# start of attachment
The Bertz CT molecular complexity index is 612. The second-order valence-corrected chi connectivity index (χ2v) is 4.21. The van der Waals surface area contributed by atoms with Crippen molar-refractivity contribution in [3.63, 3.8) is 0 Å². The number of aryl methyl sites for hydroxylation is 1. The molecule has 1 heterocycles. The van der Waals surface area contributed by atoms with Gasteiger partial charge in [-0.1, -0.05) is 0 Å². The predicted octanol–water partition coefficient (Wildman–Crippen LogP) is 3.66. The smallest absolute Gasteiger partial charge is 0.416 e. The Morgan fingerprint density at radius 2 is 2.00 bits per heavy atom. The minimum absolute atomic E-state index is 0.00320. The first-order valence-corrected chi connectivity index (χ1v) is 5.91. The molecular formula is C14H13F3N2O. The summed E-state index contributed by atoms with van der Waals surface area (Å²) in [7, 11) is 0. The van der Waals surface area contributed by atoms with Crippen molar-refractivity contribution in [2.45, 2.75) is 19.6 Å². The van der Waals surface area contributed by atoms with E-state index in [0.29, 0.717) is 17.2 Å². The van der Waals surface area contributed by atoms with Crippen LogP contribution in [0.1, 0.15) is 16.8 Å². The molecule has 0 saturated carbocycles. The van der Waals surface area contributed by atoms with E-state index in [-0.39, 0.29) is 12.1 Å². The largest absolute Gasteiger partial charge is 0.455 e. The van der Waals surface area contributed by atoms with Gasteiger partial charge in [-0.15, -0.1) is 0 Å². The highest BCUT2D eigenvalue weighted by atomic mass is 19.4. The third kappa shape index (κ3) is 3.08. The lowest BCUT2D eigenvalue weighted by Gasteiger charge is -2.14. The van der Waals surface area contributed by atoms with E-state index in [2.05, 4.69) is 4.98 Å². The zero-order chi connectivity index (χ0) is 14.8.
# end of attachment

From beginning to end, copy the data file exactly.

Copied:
The Bertz CT molecular complexity index is 612. The second-order valence-corrected chi connectivity index (χ2v) is 4.21. The van der Waals surface area contributed by atoms with Crippen molar-refractivity contribution in [3.63, 3.8) is 0 Å². The number of aryl methyl sites for hydroxylation is 1. The molecule has 1 heterocycles. The van der Waals surface area contributed by atoms with Gasteiger partial charge in [-0.1, -0.05) is 0 Å². The predicted octanol–water partition coefficient (Wildman–Crippen LogP) is 3.66. The smallest absolute Gasteiger partial charge is 0.416 e. The Morgan fingerprint density at radius 2 is 2.00 bits per heavy atom. The minimum absolute atomic E-state index is 0.00320. The first-order valence-corrected chi connectivity index (χ1v) is 5.91. The molecular formula is C14H13F3N2O. The summed E-state index contributed by atoms with van der Waals surface area (Å²) in [7, 11) is 0. The van der Waals surface area contributed by atoms with Crippen molar-refractivity contribution in [2.45, 2.75) is 19.6 Å². The van der Waals surface area contributed by atoms with E-state index in [0.29, 0.717) is 17.2 Å². The van der Waals surface area contributed by atoms with Crippen LogP contribution in [0.1, 0.15) is 16.8 Å². The molecule has 0 saturated carbocycles. The van der Waals surface area contributed by atoms with E-state index in [-0.39, 0.29) is 12.1 Å². The largest absolute Gasteiger partial charge is 0.455 e. The van der Waals surface area contributed by atoms with Gasteiger partial charge in [-0.15, -0.1) is 0 Å². The highest BCUT2D eigenvalue weighted by atomic mass is 19.4. The third kappa shape index (κ3) is 3.08. The lowest BCUT2D eigenvalue weighted by Gasteiger charge is -2.14. The van der Waals surface area contributed by atoms with E-state index in [2.05, 4.69) is 4.98 Å². The zero-order chi connectivity index (χ0) is 14.8.